Charles Dickens

"You are affected," says the gentleman in a kindly manner.

"I feel, sir," says I, "that I am but a rough chap in a sleeved waistcoat."

" I feel," says the gentleman, "that it was you who raised her from misery and degradation, and brought her into communication with her kind. But why do we converse alone together, when we can converse so well with her? Address her in your own way."

"I am such a rough chap in a sleeved waistcoat, sir," says I, "and she is such a graceful woman, and she stands so quiet at the door!"

"TRY if she moves at the old sign," says the gentleman.

They had got it up together o' purpose to please me! For when I give her the old sign, she rushed to my feet, and dropped upon her knees, holding up her hands to me with pouring tears of love and joy; and when I took her hands and lifted her, she clasped me round the neck, and lay there; and I don't know what a fool I didn't make of myself, until we all three settled down into talking without sound, as if there was a something soft and pleasant spread over the whole world for us.

[A portion is here omitted from the text, having reference to the sketches contributed by other writers; but the reader will be pleased to have what follows retained in a note:

"Now I'll tell you what I am a-going to do with you. I am a-going to offer you the general miscellaneous lot, her own book, never read by anybody else but me, added to and completed by me after her first reading of it, eight-and-forty printed pages, six-and-ninety columns, Whiting's own work, Beaufort House to wit, thrown off by the steam-ingine, best of paper, beautiful green wrapper, folded like clean linen come home from the clear-starcher's, and so exquisitely stitched that, regarded as a piece of needlework alone, it's better than the sampler of a seamstress undergoing a Competitive examination for Starvation before the Civil Service Commissioners--and I offer the lot for what? For eight pound? Not so much. For six pound? Less. For four pound. Why, I hardly expect you to believe me, but that's the sum. Four pound! The stitching alone cost half as much again. Here's forty-eight original pages, ninety-six original columns, for four pound. You want more for the money? Take it. Three whole pages of advertisements of thrilling interest thrown in for nothing. Read 'em and believe 'em. More? My best of wishes for your merry Christmases and your happy New Years, your long lives and your true prosperities. Worth twenty pound good if they are delivered as I send them. Remember! Here's a final prescription added, "To be taken for life," which will tell you how the cart broke down, and where the journey ended. You think Four Pound too much? And still you think so? Come! I'll tell you what then. Say Four Pence, and keep the secret."]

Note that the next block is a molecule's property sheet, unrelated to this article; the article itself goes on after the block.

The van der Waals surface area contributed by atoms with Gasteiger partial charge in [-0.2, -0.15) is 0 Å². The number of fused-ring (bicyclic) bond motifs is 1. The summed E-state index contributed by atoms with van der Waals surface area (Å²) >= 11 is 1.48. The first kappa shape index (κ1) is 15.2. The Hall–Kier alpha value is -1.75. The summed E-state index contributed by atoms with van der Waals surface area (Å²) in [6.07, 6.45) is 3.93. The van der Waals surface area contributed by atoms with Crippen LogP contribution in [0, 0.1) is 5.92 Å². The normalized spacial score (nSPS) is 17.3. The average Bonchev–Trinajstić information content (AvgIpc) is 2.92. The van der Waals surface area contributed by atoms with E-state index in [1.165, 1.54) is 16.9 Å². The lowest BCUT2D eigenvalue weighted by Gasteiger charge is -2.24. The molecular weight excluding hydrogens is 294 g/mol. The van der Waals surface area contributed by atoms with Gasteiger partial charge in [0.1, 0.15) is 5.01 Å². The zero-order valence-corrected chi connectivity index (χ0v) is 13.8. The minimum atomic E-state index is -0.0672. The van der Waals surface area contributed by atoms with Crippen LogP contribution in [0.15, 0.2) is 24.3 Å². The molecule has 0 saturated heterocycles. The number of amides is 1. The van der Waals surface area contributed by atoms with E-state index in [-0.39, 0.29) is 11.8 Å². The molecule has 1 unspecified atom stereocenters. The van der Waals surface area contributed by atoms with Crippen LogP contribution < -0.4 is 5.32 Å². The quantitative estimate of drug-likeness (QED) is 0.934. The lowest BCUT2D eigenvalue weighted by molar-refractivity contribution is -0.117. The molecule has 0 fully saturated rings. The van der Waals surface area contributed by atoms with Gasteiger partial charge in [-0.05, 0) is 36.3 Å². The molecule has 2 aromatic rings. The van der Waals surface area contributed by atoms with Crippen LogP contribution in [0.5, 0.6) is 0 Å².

So every item of my plan was crowned with success. Our reunited life was more than all that we had looked forward to. Content and joy went with us as the wheels of the two carts went round, and the same stopped with us when the two carts stopped. I was as pleased and as proud as a Pug-Dog with his muzzle black-leaded for a evening party, and his tail extra curled by machinery.

But I had left something out of my calculations. Now, what had I left out? To help you to guess I'll say, a figure. Come. Make a guess and guess right. Nought? No. Nine? No. Eight? No. Seven? No. Six? No. Five? No. Four? No. Three? No. Two? No. One? No. Now I'll tell you what I'll do with you. I'll say it's another sort of figure altogether. There. Why then, says you, it's a mortal figure. No, nor yet a mortal figure. By such means you got yourself penned into a corner, and you can't help guessing a IMmortal figure. That's about it. Why didn't you say so sooner?

Yes. It was a immortal figure that I had altogether left out of my Calculations. Neither man's, nor woman's, but a child's. Girl's or boy's? Boy's. "I, says the sparrow with my bow and arrow." Now you have got it.